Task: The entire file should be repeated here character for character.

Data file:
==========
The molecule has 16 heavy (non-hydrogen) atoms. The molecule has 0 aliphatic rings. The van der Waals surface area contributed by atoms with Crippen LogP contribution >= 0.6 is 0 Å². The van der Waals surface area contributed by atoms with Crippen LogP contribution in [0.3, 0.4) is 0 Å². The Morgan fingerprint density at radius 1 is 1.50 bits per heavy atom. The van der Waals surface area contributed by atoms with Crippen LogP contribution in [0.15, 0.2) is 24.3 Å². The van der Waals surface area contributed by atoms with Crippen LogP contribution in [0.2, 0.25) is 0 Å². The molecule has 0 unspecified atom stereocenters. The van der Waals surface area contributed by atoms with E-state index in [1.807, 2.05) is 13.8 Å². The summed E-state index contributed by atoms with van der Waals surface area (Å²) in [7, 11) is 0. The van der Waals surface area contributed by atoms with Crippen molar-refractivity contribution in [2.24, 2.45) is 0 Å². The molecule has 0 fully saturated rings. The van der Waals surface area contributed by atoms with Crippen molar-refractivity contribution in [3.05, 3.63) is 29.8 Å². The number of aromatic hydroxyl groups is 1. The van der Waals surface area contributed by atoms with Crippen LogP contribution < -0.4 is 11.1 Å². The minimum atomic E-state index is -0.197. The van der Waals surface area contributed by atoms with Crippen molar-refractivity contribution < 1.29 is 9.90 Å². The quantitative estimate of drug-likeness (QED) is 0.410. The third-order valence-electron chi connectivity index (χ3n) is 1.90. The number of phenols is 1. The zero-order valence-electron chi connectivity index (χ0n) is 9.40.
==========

The molecule has 16 heavy (non-hydrogen) atoms. The molecule has 0 aliphatic rings. The van der Waals surface area contributed by atoms with Crippen LogP contribution >= 0.6 is 0 Å². The van der Waals surface area contributed by atoms with Crippen LogP contribution in [0.3, 0.4) is 0 Å². The Morgan fingerprint density at radius 1 is 1.50 bits per heavy atom. The van der Waals surface area contributed by atoms with Crippen LogP contribution in [0.15, 0.2) is 24.3 Å². The van der Waals surface area contributed by atoms with Crippen LogP contribution in [0.2, 0.25) is 0 Å². The molecule has 0 unspecified atom stereocenters. The van der Waals surface area contributed by atoms with E-state index in [1.807, 2.05) is 13.8 Å². The summed E-state index contributed by atoms with van der Waals surface area (Å²) in [7, 11) is 0. The van der Waals surface area contributed by atoms with Crippen molar-refractivity contribution in [2.24, 2.45) is 0 Å². The molecule has 0 fully saturated rings. The van der Waals surface area contributed by atoms with Crippen molar-refractivity contribution in [3.05, 3.63) is 29.8 Å². The number of aromatic hydroxyl groups is 1. The van der Waals surface area contributed by atoms with Crippen LogP contribution < -0.4 is 11.1 Å². The minimum atomic E-state index is -0.197. The van der Waals surface area contributed by atoms with Crippen molar-refractivity contribution < 1.29 is 9.90 Å². The quantitative estimate of drug-likeness (QED) is 0.410. The third-order valence-electron chi connectivity index (χ3n) is 1.90. The number of phenols is 1. The zero-order valence-electron chi connectivity index (χ0n) is 9.40.